Nail Polish, Carpet, and Coming Clean: A Lent Reflection


Right in the middle of the threshold to the master bathroom on the blue carpet was a handprint put there by my third child. If he put there on purpose, I could not know. If it was an accident, it was of the serendipitous kind for it was perfect. There were no other spots around it just the impression of a palm and five fingers. It was the color of fresh blood but it wasn’t blood. It was nail polish which is weird because I haven’t been much into polishing nails unless someone else does it for me. I can’t imagine I left the Sinful Color out to tempt my little ball of energy, but I guess I did. He must have had quite a bit of alone time to paint a whole hand with that tiny brush. 

I didn’t dare touch the handprint on the carpet thinking trying to remove the stain would only make it worse. The thinking was faulty, of course, because it would have most likely made it a smear had I messed with it; it would have changed from the perfect little print of a five-year-old's hand to something altogether different. Most people would say a handprint or smudge of nail polish is enough reason to re-carpet a whole room. So yes, I concede that my thinking was correct after all since a smear would have been something I couldn’t live with. A handprint was another thing. So I left it and ran the vacuum cleaner over it year after year. Every morning I stepped on that small handprint as I began my day and again in the evenings as I made my way to bed after brushing my teeth. That little wave of the hand on the carpet became so familiar to me that I started to like it. It seemed to have always been there. It had grown on me.

Then one day, we had the carpet cleaned which is an oxymoron because carpet never comes clean. They just seem clean for a day or two before the soap left behind starts grabbing every bit of dirt they possibly can even the dust motes flying in the afternoon sunlight. I told the cleaner man not to worry over the handprint over by the door to the master bath, that it was nail polish and I had resigned to its presence. He looked at it lying there in the slanting light of the morning sun filtering through the big window over the whirlpool tub. He studied it while rubbing his chin and nodding. He spoke no words to give me any indication about the hand and its fate. He headed out to the van so he could bring the long snake-y tube into the house to strip the floors of their dirt and their stain guard.

I’ve learned the carpets should be cleaned on a Thursday or Friday so the dwellers of the house can leave for a long weekend while the carpets still smell like citrus and wet dog hair. It’s best that they have a few days to pretend. It will buy you time so you don’t have to face the inevitable. We only left for a while, spending the afternoon at Yancey Park, sucking on slushes from Sonic and getting our feet dirty before coming home to carpet we had paid to be clean for four hours. Every one of the beds sat on carpeting so there was no choice but to begin the process of reclaiming our stake of ground. I went to the master bedroom to stake my claim and noticed the carpet by the master bath. The hand was gone, removed by the sucking snake I supposed, or magic, I couldn’t be sure.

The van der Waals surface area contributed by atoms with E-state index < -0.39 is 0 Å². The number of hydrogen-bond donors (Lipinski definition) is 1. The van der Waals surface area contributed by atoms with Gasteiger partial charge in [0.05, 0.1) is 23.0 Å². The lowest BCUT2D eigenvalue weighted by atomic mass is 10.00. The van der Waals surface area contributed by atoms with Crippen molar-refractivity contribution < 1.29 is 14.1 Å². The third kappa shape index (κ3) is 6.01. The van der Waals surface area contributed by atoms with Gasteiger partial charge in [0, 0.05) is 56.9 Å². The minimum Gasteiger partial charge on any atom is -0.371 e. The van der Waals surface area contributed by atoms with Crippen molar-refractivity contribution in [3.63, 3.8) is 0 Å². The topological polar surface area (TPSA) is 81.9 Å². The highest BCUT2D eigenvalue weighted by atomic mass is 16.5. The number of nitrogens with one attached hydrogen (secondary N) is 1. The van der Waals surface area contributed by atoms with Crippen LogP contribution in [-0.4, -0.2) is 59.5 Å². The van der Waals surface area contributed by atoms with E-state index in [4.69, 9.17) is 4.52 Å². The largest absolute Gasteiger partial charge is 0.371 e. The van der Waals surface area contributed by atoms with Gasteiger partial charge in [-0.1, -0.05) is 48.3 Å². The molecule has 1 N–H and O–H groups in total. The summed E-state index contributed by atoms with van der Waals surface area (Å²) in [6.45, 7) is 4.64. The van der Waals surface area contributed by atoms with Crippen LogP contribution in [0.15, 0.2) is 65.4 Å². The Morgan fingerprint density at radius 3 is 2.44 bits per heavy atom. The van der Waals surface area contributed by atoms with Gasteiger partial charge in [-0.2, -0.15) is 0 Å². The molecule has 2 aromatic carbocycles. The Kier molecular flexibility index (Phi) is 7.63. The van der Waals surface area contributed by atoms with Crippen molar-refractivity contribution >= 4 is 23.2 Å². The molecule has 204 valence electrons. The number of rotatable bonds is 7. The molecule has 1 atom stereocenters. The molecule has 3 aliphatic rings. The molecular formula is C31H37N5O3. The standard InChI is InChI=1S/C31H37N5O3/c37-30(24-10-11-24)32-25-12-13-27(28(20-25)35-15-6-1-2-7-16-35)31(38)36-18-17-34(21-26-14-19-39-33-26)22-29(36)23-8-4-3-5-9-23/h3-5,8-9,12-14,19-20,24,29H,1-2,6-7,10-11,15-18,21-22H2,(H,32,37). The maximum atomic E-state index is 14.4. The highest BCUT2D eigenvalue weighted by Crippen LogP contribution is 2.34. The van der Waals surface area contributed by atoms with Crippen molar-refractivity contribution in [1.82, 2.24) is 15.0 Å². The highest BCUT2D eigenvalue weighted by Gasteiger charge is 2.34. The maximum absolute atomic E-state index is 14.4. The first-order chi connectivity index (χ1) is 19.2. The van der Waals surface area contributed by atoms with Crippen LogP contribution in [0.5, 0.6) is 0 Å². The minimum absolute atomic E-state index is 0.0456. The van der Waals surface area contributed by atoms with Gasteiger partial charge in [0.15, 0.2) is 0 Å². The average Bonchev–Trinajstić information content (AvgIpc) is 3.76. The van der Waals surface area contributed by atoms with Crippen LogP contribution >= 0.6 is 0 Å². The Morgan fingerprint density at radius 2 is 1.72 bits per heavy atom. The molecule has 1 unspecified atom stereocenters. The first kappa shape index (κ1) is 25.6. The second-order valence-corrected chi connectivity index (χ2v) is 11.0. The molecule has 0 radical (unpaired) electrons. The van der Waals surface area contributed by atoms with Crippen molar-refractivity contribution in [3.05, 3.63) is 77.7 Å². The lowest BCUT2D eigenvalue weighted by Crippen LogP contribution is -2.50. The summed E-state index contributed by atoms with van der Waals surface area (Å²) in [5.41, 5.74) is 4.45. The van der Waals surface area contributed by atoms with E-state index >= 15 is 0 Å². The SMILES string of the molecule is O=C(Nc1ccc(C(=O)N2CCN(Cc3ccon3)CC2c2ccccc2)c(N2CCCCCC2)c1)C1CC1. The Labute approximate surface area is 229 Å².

I felt sadness and regret which shouldn’t be the case when wrong things are made right. That seems out of sorts for with the way things ought to be, but it was true. I had started to love the stain on the carpet.

Today, on the first day of Lent, I am wondering what I have in my life that has become part of me that I see every day but really is a blemish on the landscape of my life? What kind of handprint is on me that isn’t supposed to be there but I’ve grown comfortable with or maybe even love? Am I willing to allow the Holy Spirit to examine me? Will I look for the evidence of sin in my life that I’ve stepped over day after day?

Confession of sin is never fun. Ridding ourselves of those things that are not pleasing to God is the path to freedom, but it isn’t without pain. Often, the God who loves us wounds us in order to heal us, or at the least, He presses in so He can stop our bleeding, that which is robbing us of life and energy to live in the Kingdom of God. That’s why today, many people will give up chocolate or caffeine as a way of suffering with Christ. They will decide for themselves without letting the Holy Spirit examine them. They won’t ask Jesus to set them back on the path of life— a life with eyes wide open, aware and hungry for the life of holiness that comes from living in the Presence of Jesus. Most of us don’t want our eyes opened to where we need to change. We like being blind to the realities of our sin. We are gifted at pointing out the imperfections in others, but we vacuum over our own without a thought of living a different story, a clean and holy one.

As I think back on that handprint on the carpet, even though I was sad at the moment that it was gone, I realized the cleaner man had done his job. He did it well. He made things right. I let him in the door and asked him to do it and that’s what He did. 

Jesus isn’t pushy. He doesn’t force himself on us. He’s not that kind of Friend. But He will get to work and do what only He can do---if we will let him. It is a process that we need to enter into often. The days of Lent are a time we can do that in community as a people of faith. We need to be practiced in the discipline of confession as we live in this sin-cursed world. What a beautiful opportunity we have to live in the fullness of life! God wants to give us more than we want for ourselves. That is something to think about because it's true. He is faithful to cleanse us and to give us right spirit within if we’ll open the door and let Him in.

My heart today is do just that---to let Him in for a spring clean. How about you?

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